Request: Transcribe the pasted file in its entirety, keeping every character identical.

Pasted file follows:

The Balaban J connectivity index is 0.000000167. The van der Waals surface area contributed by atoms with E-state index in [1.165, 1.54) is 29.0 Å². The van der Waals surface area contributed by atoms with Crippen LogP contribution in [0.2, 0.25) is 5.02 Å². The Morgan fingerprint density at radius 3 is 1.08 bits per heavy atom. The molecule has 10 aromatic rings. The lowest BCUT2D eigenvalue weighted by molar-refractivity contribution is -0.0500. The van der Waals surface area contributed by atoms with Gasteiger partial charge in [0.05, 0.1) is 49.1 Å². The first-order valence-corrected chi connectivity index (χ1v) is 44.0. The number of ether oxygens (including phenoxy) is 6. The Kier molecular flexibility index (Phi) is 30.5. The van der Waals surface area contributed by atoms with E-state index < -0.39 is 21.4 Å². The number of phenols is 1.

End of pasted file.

The Balaban J connectivity index is 0.000000167. The van der Waals surface area contributed by atoms with E-state index in [1.165, 1.54) is 29.0 Å². The van der Waals surface area contributed by atoms with Crippen LogP contribution in [0.2, 0.25) is 5.02 Å². The Morgan fingerprint density at radius 3 is 1.08 bits per heavy atom. The molecule has 10 aromatic rings. The lowest BCUT2D eigenvalue weighted by molar-refractivity contribution is -0.0500. The van der Waals surface area contributed by atoms with Gasteiger partial charge in [0.05, 0.1) is 49.1 Å². The first-order valence-corrected chi connectivity index (χ1v) is 44.0. The number of ether oxygens (including phenoxy) is 6. The Kier molecular flexibility index (Phi) is 30.5. The van der Waals surface area contributed by atoms with E-state index < -0.39 is 21.4 Å². The number of phenols is 1.